Metro's Red Badge Blow-Off
How radical was John Huston’s The Red Badge Of Courage? Those insiders who saw his proposed version were impressed to a man. It was only when yahoos at the previews laughed and walked out that panic ensued. The story reads like a second act for The Magnificent Ambersons, another legendarily mutilated classic still unaccounted for in its entirety. Red Badge should have moved through the Metro system like dozens more literary adaptations going back to the company’s inception, so I’ve got to figure Huston’s treatment was at the least a major departure from formula they’d applied to those. Accounts of production and infighting abound thanks to a remarkable series of articles published in The New Yorker after Red Badge itself was dead and buried. Little time was needed for this one to evaporate out of theatres. Huston would remember it as his first film to lose money, and indeed it did ($940,000), though a lot of other MGM releases shed skin as well during those troubled years when a public seemed to have decided en masse to stop attending movies. For whatever good or bad reason, the studio gave writer Lillian Ross total access to staff involved with Red Badge and received for their hospitality a primer book (the collected articles appeared hardbound in 1952) on corporate myopia and venality. Huston sort of got out unscathed for having charmed the author, but others, including VP in charge of production Dore Schary (below with MGM's Leo the Lion), came off looking like a vacillating fathead bent on vandalizing a talented director’s work. Ross was probably right on that account. The Red Badge Of Courage looks to me to have been another of those pictures too far ahead of 1951 to survive that year intact. Everyone seemed desperate to salvage jobs placed in perceived jeopardy for having worked on it. They all nodded yes to scissors Schary personally applied after those disastrous previews and Huston splitting town to do The African Queen. Like Ambersons, it’s still a terrific show, but you have to decode much of Red Badge’s remains to divine what Huston had in mind. The real story was the off-set smack-down between Schary and soon-to-be-deposed Louis Mayer, who unwisely brandished this modest project (final negative cost: $1.642 million) as Exhibit A for a him-or-me ultimatum to New York studio chief (and deciding voter) Nicholas Schenck. Schary won, but blinked when the Red Badge pet he’d adopted grew teeth at those previews and threatened to become an audience joke received at his expense. To avert that, he’d simply cut it until the laughter stopped.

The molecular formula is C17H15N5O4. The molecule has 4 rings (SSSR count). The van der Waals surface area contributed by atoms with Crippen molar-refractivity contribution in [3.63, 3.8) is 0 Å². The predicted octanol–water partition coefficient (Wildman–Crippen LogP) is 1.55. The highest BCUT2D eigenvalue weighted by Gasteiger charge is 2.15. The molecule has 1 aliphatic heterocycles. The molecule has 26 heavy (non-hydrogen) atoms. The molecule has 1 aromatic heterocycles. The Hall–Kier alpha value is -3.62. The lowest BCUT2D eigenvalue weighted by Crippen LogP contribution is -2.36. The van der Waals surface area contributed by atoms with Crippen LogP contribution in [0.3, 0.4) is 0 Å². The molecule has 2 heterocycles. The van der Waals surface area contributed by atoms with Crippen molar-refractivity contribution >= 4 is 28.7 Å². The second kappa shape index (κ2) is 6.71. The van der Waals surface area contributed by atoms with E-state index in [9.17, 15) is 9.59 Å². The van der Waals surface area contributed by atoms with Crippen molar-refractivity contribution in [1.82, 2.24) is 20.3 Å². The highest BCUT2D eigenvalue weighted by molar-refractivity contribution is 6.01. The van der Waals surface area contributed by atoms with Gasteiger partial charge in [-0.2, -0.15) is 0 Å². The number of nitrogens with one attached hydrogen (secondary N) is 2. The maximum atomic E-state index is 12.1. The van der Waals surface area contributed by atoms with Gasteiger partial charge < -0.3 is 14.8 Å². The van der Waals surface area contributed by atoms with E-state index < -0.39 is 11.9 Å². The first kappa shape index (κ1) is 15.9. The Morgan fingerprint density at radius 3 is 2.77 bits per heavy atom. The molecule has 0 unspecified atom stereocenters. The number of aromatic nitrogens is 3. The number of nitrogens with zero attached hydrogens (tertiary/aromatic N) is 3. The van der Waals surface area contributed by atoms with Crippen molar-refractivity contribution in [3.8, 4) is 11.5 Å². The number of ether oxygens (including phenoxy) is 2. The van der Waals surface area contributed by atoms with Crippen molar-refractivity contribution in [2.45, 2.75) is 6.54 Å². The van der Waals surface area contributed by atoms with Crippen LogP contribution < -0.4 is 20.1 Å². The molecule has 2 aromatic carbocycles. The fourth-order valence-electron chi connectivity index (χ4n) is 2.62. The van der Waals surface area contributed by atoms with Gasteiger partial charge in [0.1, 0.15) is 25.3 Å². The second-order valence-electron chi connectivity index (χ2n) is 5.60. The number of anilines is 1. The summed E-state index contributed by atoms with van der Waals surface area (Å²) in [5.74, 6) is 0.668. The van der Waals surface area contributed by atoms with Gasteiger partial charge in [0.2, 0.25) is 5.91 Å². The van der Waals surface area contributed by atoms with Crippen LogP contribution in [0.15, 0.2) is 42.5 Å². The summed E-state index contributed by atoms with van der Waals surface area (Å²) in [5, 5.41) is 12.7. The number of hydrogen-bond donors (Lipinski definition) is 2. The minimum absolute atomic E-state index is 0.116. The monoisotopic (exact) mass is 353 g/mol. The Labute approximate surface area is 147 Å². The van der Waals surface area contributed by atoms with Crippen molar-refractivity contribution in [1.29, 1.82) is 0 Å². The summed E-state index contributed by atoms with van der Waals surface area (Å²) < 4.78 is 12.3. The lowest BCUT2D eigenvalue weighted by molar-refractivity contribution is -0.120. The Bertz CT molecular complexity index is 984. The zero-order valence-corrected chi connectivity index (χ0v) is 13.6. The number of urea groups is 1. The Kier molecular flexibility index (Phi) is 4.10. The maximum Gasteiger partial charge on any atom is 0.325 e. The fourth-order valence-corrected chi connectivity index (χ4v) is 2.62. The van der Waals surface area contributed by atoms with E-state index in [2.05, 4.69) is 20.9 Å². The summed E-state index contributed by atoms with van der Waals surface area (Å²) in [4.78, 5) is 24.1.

Red Badge seemed too inconsequential to arouse such backlot rancor, for Huston was at no time extravagant and his budget was actually exceeded by post-tinkering done by others. This was no Von Stroheim challenging studio authority. He’d just made money for them doing The Asphalt Jungle and was shaping up as one of postwar’s first total filmmakers worthy of rank alongside experienced writer-directors prized for being so few in number. His wild man ways were indulged for having delivered goods and showing a keen eye for what sold in theatres. According to some accounts, Huston turned in Red Badge Of Courage at less than ninety minutes (It was never a long picture, he later said). I’ve read variously of running times at 95 and 105 minutes. Some remembered two and a quarter hours of agony during test screenings wherein half the audience jeered and others walked out. Battle scenes were alleged to have been gorier and in greater abundance. Huston’s Civil War was far more hellish than conservative Metro was willing to depict. Mayer blanched at carnage and ruefully commented that it was typical of excess from this director (LB had heartily disapproved of The Asphalt Jungle as well). Other Metro personnel who’d liked Red Badge before chickened out now. Schary went to plucking and yes-men called him a hero for the result lasting just over an hour. The Motion Picture Herald announced release for September 1951 in July of that year, with running time to be 81 minutes, though by the August 18 trade screenings for exhibitors, it was down to a final 69 minutes. Everyone connected with the sorry affair spent remaining years trying to justify actions taken in mutual panic. Longtime MGM editor Margaret Booth told Focus On Film in 1976 that Red Badge was very long at first, that it was better shorter, and still managed somehow to emerge a classic. For his part, Huston seems not to have held grudges. He’d even hire Booth to edit his much later Fat City. Narration from Stephen Crane’s source book was appended to a reshuffled Red Badge to give literary weight and essentially dare patrons to ridicule it as they previously had.